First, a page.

Then again, it's entirely possible that there's a monster of some kind living down there. Or a demon. New pipes and everything—who knows where they came from?
On the bright side, if there is a monster or demon living down there, they don't stand a chance against Fredo's ghost. After an hour of hearing about how loud heaven is and how all the other angels are trying to steal from him, they'll start looking for refuge in some other loser's sink.
* * *
I was tapping home from the subway one Monday afternoon after spending about an hour and a half down at Coney with filmmaker Luca Dipierro. It was one of those bright early autumn Mondays, warmer than it probably should’ve been, and the glare was doing a number on me, even when I was wearing the shades. I’d only had one beer at Ruby’s, which surprised me, but combined with everything else that one beer was enough to leave me with a pleasant preliminary buzz.
The neighborhood schools were letting out, so I was doing what I could to dodge the parade of strollers, bikes, scooters and scamperers. The intermittent afternoon shade interrupted by bursts of glare made the going treacherous—sort of like walking down a long, dark hallway lined with strobe lights and dotted with obstacles. For the most part, though, I was doing okay, and each step was bringing me closer to the safety of my apartment.
At the corner up ahead a fat crossing guard was waiting in her yellow vest and white hat. Crossing guards make me nervous.
While trying to decide whether to cross the street in order to avoid her or just keep my eyes down and wait there for her to do her job, I reached the corner and stopped. Fuck it, I’ll let her cross me, I figured.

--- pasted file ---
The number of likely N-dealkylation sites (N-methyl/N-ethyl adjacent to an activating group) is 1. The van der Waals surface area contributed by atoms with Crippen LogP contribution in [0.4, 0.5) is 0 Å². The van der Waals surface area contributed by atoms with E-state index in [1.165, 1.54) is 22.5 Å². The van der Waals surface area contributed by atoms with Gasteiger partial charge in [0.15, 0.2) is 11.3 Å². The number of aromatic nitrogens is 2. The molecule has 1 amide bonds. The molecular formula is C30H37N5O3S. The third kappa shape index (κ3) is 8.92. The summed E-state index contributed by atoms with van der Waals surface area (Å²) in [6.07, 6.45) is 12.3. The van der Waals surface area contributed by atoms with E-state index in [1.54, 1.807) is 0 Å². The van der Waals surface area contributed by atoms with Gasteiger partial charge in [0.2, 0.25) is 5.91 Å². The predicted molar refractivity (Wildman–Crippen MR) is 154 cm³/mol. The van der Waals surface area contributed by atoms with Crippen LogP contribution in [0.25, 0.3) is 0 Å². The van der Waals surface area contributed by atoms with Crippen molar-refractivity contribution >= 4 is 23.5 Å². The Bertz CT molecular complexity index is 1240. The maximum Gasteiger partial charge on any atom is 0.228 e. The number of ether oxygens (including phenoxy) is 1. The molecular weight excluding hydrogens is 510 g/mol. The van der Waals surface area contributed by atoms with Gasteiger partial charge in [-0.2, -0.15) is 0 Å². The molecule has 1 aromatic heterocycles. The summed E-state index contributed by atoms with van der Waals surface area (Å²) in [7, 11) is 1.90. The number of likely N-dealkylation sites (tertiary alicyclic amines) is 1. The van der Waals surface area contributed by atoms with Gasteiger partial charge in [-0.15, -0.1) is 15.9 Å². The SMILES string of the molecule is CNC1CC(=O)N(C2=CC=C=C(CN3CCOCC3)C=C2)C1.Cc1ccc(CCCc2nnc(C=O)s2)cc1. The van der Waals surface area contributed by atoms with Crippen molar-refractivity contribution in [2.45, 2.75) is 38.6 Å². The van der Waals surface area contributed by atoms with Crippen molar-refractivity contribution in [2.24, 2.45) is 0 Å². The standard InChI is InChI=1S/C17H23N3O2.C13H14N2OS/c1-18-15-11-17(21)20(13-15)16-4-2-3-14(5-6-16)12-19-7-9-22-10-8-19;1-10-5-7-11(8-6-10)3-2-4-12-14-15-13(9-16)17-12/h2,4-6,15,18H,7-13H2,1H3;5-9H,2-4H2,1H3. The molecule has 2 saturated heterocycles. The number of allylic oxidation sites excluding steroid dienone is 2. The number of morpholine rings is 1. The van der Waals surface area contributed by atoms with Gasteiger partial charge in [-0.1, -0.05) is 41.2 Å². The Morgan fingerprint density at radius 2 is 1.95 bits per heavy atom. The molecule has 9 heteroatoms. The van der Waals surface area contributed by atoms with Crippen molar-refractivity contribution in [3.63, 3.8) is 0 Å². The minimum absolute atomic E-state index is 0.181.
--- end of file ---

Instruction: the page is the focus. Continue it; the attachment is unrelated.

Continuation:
Then I took one more small step, and felt something underfoot. Something soft, but with a hard center. Just as the woman behind me gasped and the thing under my foot jerked away, I looked down to see a dog with a pink ribbon tied to the top of its head. Two dark eyes stared up at me in confusion, but it didn’t yelp, didn’t whine—didn’t make any noise at all. Just jerked away and stared. Before all this had fully registered, the owner was next to me. She didn’t look pleased.
“Watch where you’re going,” the woman hissed. Her French accent made it all the more annoying.
“I’m sorry ma’am,” I said, holding up the cane. “I don’t see very well, and your dog got in front of me. It was an accident.”
I admit, I always feel bad when I step on dogs. But this one didn’t yelp or anything. It couldn’t have been hurt all that bad.
“What?” the French woman asked.
“Your dog got underfoot—I didn’t see it.”
“It’s not a dog,” she said, sounding much more upset than before. “It’s my child.”
“It’s a child.”
I looked again, and saw that she was quite correct—what I thought was a dog was in fact a young girl with a pink ribbon in her hair.
I tried not to laugh at this, but probably failed. I didn’t know whether to tell her that she had one butt-ugly kid, or smack her with the cane for letting her little cur dodge in front of the blind guy.
In the end all I said was “Yeah, well, it’s fine.” Then I turned my back on her and crossed the street so I wouldn’t have to deal with the crossing guard after that.